06/21/17 — Use caution in the water

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Use caution in the water

By Ethan Smith
Published in News on June 21, 2017 8:18 AM

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Aaron Abrego, 6, practices his breast stroke during swimming lessons at the Goldsboro Family Y. Aaron's mother, Veronica, said, "He loves water. He can stay in the water all day long." Their family is thinking about installing an in-ground pool and wanted him to learn how to swim.


Azarriah Bowser, 8, gets swimming lessons from instructor Madison Houchins at the Goldsboro Family Y on Tuesday. Azarriah is taking her first swimming lesson in three years.

It's officially summer.

That means warm, carefree days -- often spent on the water.

Be it on the lake, in the pool or in the ocean, use caution before diving in.

Lt. Ian Barratt with the Wayne County Sheriff's Office Dive Team said swimmers should always know their limits -- and stay within them.

Barratt said people should always swim with a partner and never alone.

He added that people shouldn't swim when they're tired or overheated.

"When people get too hot their body cools down rapidly when it goes in the water, and that can put them into shock," Barratt said.

Though there are plenty of places locally to enjoy watersports and put your boat in for a cool, relaxing day on the water, Barratt said there are some warnings people need to heed.

"Always let someone know where you're going and when you're expected to be back, that's the main thing," Barratt said.

He said most of the time the Dive Team is called out for boaters stuck on the water.

Barratt said if you find yourself stuck on the water, stay with the boat if it's operable.

"It's easier for us to spot a boat than it is a person," Barratt said.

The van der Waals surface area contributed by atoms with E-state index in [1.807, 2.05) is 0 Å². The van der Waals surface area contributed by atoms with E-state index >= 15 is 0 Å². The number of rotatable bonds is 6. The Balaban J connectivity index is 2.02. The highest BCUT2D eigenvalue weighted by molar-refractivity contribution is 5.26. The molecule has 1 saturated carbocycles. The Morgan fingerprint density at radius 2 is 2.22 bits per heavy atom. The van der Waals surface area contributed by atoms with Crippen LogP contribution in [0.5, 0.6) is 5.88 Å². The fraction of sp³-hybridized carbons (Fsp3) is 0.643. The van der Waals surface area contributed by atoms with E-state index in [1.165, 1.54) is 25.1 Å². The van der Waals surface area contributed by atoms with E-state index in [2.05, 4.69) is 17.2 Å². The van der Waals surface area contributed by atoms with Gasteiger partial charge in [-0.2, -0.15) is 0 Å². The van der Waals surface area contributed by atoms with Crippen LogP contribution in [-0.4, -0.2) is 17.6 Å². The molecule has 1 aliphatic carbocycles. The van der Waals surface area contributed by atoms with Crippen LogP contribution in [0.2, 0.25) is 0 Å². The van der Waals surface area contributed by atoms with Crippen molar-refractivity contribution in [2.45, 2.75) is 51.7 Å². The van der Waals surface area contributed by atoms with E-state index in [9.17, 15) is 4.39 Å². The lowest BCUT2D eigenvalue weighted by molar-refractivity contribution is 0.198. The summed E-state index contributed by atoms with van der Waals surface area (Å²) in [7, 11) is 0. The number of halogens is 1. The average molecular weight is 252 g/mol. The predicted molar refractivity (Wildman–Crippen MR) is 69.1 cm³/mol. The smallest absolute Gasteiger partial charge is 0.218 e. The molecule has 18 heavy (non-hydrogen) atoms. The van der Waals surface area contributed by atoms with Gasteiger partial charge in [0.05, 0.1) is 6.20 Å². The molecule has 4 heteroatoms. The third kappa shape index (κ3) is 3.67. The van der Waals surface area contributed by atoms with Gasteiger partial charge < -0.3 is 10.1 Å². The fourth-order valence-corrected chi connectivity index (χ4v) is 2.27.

If you don't plan to put a boat, kayak, canoe or jet ski in the water, opting instead for a casual dip in the Neuse River or a lake, still use caution.

Barratt said people need to know the area they are going swimming in before they dive in.

"Know the area where you're swimming," Barratt said. "Sometimes there's stumps and tree branches or obstructions under the water that people don't realize, and they get injured."

But swimming in local rivers, creeks, lakes or pools aren't the only time people need to use caution.

Plenty of people travel to the beach in the summer, and there are dangers to be aware of there, too.

Two teenagers from Goldsboro -- 17-year-old Elijah Hinnant and 16-year-old Tyresse Worsley -- were recently caught in a rip current at Emerald Isle. Both died as a result.

Emerald Isle Fire Chief Bill Walker said rip currents are a danger every day on the beach strand, but they can be spotted from the shore.

"Basically when the water comes in it has to go out, and it forms a channel to go back out, and where that channel is there's a rip current pulling the water back out," Walker said.

Rip currents can be identified by gaps in-between waves, which form a channel heading out to sea, and can also be demarcated by a channel of rough, churning water; debris, sea foam or seaweed moving constantly out to sea; or discolored water offshore.

But you can't always see rip currents in the water, and people should still be cautious entering the ocean.

A good way to figure out whether or not it's safe to swim in the ocean is to look at the flags on the beach.

Walker said Emerald Isle uses a flag system to let people know how dangerous the water is.

Green means everything is all clear and there is no danger present, yellow means there are dangers in going for a swim in the ocean and swimmers should be cautious, and red means not to go for a swim under any circumstances.

Walker said Emerald Isle never uses the green flag.

"We use just the yellow and the red. Basically, 99 percent of the time we are under a yellow flag," Walker said. "The reason we do that is it's never always safe to be in the ocean. There's always animals out there -- sharks, jellyfish -- holes in the bottom floor, rip currents,  all sorts of dangers out there that we want you to be aware of. We're not going to tell you it's green flag, just go out there. We always want to recommend swimming with caution."

Walker said even when swimmers can venture into the ocean, they should still not go too deep into the water and should swim with caution.

He reiterated that people should swim with a partner and never venture into the ocean by themselves.

"I usually say if you're a strong swimmer, I wouldn't go a whole lot farther than your waist level," Walker said. "If you're not a strong swimmer, I wouldn't go any farther than my knees. Either way you can keep a good, strong footing on the ocean floor."